Beyond Julia Child, Anthony Bourdain and even Alton Brown exists a culinary world limited only by human imagination and gag reflex. Here we explore some lesser known but very intriguing cookbooks.
1. Giggle Water
This self-published recipe book told its 1928 readers how to make delightful, Prohibition-flaunting giggle drinks, including “Eleven Famous Cocktails of The Most Exclusive Club in New York.” Drinks such as The Bronx, The Astor, The Bacardi, The Clover, and The Dry Martini were among the recipes. The book recently sold from AbeBooks for £1,200.
2. Cookin’ with Coolio
This may very well be as much a piece of performance art as it is a cookbook. Coolio promises that his Crazy Pollo Salad "easily serves 4 crazy motherf****ers" and introduces readers to his own take on classic foreign dishes, such as Ghettalian (ghetto Italian). Reviewers rate it high for its recipes and even higher for being funny.
3. Odd Bits
Throughout most of history and in many parts of the world today, a person would have to be crazy to throw out perfectly edible pieces of animals just because they weren’t prime cuts. Odd Bits puts modern zest in ancient and impoverished diets with recipes on how to cook ears, feet, hearts, lungs, gizzards, kidneys, brains, testicles, intestines, and more.
4. Roald Dahl’s Revolting Recipes
It can’t be all lickable Snozzberries and edible flower teacups in Roald Dahl’s world. Revolting Recipes, written by Dahl’s wife Felicity, offers up both dismal fare such as Mr. Twit's Beard Food (mashed potatoes, eggs, mushrooms, and cocktail weenies) and some which is more promising, like Eatable Marshmallow Pillows. Perfect for especially strange children.
5. Fifty Shades of Chicken
“I want you to see this. Then you’ll know everything. It’s a cookbook,” he says, and opens to some recipes, with color photos. “I want to prepare you, very much.” There’s pulling, jerking, stuffing, trussing. Fifty preparations. This book is available on Kindle, to offer privacy for the discreet chef.
6. Forme of Cury
Read the recipes of Richard II’s personal chef in this 600-year-old cookbook. Or try to, anyway. They’re written in Middle English. “Nym kedys and chekenys and hew hem in morsellys and seth hem in almand mylk or in kyne mylke grynd gyngyner galingale and cast therto and boyle it and serve it forthe.” Once you figure that out, you’re in for some good pottage.
7. Special Effects Cookbook
Published in 1992, this still locatable family-fun cookbook promises “Easy to create recipes for food that Smokes, Erupts, Moves, Sings, Glows, Talks, Cracks, Pops, and Swims!” A great way to sneak science into your children’s pastries.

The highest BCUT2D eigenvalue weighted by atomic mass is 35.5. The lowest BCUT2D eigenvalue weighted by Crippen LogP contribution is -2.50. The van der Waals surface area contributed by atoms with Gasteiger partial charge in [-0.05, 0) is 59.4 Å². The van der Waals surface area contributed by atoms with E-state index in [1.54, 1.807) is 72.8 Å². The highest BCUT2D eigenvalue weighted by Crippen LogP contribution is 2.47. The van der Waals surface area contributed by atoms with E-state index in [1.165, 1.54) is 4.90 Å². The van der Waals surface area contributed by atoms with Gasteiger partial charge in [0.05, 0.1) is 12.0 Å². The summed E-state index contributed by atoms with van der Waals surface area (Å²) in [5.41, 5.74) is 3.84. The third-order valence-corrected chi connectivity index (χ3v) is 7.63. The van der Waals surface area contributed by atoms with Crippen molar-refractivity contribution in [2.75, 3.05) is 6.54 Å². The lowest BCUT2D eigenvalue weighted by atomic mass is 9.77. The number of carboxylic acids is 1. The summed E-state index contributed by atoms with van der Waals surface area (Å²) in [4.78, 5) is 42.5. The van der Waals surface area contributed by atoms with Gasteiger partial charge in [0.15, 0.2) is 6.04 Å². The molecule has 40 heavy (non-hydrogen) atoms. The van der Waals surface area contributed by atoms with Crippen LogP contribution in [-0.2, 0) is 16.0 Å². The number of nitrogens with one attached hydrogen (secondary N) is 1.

8. The Gay Cookbook
Written in 1965, Lou Rand Hogan (creator of the first gay detective, called The Gay Detective, also in 1965) is proud and loud in a time where it was dangerous to be so. He delights in the single entendre (“Chapter Seven. What to do with a Tough Piece of Meat.”) and embraces all the negativity directed at gays of the day with a fierce acceptance: “So we’ll offer here a sort of nonsensical cookbook for the androgynous (don’t bother to look it up, Maude. It means 'limp-wristed')." A whole new take on the 1960s.
9. TV Suppers
It’s so refreshing to see what most families consider their shameful secret given the dignity of 1960s elegance. Eating on the floor while watching game shows does not make you less of a person.
10. The Post-Petroleum Survival Guide and Cookbook
Bates knows the apocalypse, or “The Great Change,” is coming, but he’s not bummed. In fact, in a way it’s something to look forward to, a chance to rebuild a proper society from the ashes of the oil-dependent, chemically treated, artificial wasteland we live in now. Besides recipes for homegrown food, he also includes information on food storage, waste disposal, and rebuilding civilization.
11. The Pyromaniac’s Cookbook
You will be amazed how much food and drink can be improved by setting it on fire.
12. The “Why I’m Such a Fat Bastard” Recipe Book
A cookbook for all who believe Truth is Beauty. Buster is really sick of Kindle diet books. So he made his own Kindle book, showing how to make British desserts. It’s filled with butter and cream and sugar and even some bad language for good measure.
13. Official Star Trek Cooking Manual
Today there's an updated publication of Star Trek cookery, and there have been endless unofficial imitators, but this was the first and the official. Printed in 1978, when the franchise was still sacred to a relatively small number of Trekkers, this is for true academy-trained cadets only. Mr. Scott’s Scot’s Broth. Dr. McCoy’s Cornbread. Romulan stew. They’re all here. (Bonus: Compiled by a woman named “Piccard.” That’s got to mean something.)
14. The Lucretia Borgia Cookbook
A trendier cookbook featuring the favorite recipes of dead celebrities is currently in publication. But TLBC came first (1971). It is based on the idea that “the same good taste that enables one to paint fraudulent masterpieces incongruously carries over into the blending of white sauce. As students of both history and psychology, we should therefore have been prepared for an accidental discovery made during our research into foods of antiquity: notoriously sinister people ate more interesting, and frequently better, food than did most of their counterparts.”
15. Cooking Apicius
The Apicius is an even more ancient cookbook than the Forme of Cury, dating from around the 4th century. It’s a collection of recipes intended to be cooked for wealthy Romans of the era. Grainger translates the recipes and attempts to make them feasible for a modern cook while still retaining the taste of antiquity. It might mean a little rotting fish paste here and there, but if it was good enough for Caesar it’s good enough for you.